Greaseless to Greatness for Structured Surface Finishes

Article From: Products Finishing,

Posted on: 5/1/2016

The conversion from greaseless abrasive compounds and buffs to nonwoven technology for textured satin finishes without the mess.

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A nonwoven, very fine finishing flap wheel used on a robot installation.

A nonwoven, very fine finishing flap wheel used on a robot installation.

For many years, skilled finishers around the world found a way to take simple cloth buffs, bundle them together and apply a greaseless abrasive compound to make beautiful, textured satin finishes on home furnishings and other products.

However, it is difficult to maintain the consistency of the finish, keep the output high and constant and train personnel to deal with the difficult environment created by the greaseless compound. With the need for an additional greaseless compound to be added to the buff to ensure the textured finish is maintained, inconsistency within the process is a significant concern. Oftentimes, the greaseless compound ends up not just on the buff, but on the walls, floors and even the finishers, whose uniforms and aprons often show the most wear. Additionally, eye safety is a concern when working with airborne compounds. Skilled finishers are known to have left the industry because they could not continue to deal with the mess and safety concerns inherent with the greaseless procedure.

Today, nonwoven manufacturing technologies are available to offer finishers a beautiful, textured satin finish without the mess and safety hazards that greaseless compounds produce.

 

A nonwoven, very fine finishing flap wheel used on a robot installation.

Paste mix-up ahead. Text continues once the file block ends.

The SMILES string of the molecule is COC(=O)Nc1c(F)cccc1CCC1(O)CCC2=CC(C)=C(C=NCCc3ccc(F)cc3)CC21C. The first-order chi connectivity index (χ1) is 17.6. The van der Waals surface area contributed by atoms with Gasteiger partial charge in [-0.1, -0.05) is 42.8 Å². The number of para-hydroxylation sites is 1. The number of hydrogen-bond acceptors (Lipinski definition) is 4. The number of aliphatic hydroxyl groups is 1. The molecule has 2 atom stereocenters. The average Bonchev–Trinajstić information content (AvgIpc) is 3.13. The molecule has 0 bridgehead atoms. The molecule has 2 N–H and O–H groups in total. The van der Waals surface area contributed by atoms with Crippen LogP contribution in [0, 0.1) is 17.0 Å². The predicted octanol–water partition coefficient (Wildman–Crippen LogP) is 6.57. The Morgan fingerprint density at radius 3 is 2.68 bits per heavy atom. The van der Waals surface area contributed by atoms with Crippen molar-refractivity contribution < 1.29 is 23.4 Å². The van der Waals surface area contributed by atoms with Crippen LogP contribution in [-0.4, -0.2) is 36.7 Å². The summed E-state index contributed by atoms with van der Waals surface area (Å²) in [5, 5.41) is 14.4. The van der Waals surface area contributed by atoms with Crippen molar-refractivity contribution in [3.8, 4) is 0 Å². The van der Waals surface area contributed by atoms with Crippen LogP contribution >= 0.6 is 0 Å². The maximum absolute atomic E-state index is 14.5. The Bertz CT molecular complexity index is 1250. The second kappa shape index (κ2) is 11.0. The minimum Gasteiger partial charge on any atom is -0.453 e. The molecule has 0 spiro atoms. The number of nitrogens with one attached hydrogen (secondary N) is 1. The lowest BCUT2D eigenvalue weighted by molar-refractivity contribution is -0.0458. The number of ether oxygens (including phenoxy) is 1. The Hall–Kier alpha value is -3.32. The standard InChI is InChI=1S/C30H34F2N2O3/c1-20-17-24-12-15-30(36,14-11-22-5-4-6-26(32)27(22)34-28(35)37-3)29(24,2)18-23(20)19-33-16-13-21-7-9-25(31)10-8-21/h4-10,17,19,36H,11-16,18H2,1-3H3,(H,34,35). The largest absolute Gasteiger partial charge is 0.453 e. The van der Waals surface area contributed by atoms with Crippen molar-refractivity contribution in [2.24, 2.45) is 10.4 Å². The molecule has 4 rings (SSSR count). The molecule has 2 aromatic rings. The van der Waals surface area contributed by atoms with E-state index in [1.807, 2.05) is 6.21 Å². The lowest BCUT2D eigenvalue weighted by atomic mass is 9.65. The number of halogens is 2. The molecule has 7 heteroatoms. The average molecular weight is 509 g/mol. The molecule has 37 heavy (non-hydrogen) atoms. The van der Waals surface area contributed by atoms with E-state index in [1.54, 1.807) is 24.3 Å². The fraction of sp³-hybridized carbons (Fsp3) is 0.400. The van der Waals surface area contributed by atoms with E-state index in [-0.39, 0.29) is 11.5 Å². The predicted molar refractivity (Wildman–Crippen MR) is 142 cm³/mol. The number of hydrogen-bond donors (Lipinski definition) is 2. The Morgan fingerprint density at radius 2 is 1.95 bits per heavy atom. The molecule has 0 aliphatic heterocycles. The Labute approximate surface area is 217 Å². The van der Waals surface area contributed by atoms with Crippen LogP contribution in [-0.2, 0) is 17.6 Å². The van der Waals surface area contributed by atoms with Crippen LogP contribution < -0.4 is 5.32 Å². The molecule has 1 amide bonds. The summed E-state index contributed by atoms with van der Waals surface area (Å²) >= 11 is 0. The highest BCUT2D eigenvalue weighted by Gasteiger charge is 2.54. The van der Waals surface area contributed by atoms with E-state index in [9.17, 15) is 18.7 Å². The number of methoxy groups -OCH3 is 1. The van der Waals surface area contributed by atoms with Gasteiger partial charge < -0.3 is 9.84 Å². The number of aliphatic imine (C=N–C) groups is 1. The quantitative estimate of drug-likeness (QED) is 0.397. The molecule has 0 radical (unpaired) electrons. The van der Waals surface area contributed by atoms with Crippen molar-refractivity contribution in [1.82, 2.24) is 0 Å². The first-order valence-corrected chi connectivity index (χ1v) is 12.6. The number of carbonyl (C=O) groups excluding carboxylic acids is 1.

Nonwoven Nylon

New surface finishing products, made of a nonwoven nylon web impregnated with abrasive grain and resin, have been found to save time and money, and are safer for operators
to use.

There has been some reluctance on the part of finishers and company leadership to migrate from the old greaseless compound technology. Some of this reluctance is based on the need not only to find a way to match the current finish, but also to ensure value in the nonwoven technology versus the cost of the old method. Total cost analysis has motivated some to make the switch.

In addition to this nonwoven technology, a no-smear resin technology is also available. This technology offers exceptionally smooth, smear-free finishes, eliminating rework process steps and improving productivity by delivering between 25 and 50 percent savings compared with the greaseless compound process. These savings are generated by a combination of significantly shorter cycle times per workpiece, due, in part, to the elimination of the application time of the greaseless compound, and a more effective abrasives design to make consistent and higher structured satin finish. Another important advantage of the nonwoven technology is the ability to automate nearly any current process that uses the greaseless/buff method.

 

Greaseless compound is applied to center sewn buffs for structured satin finish. This requires constant reapplication of the greaseless compound and is nearly impossible to keep consistent from part to part.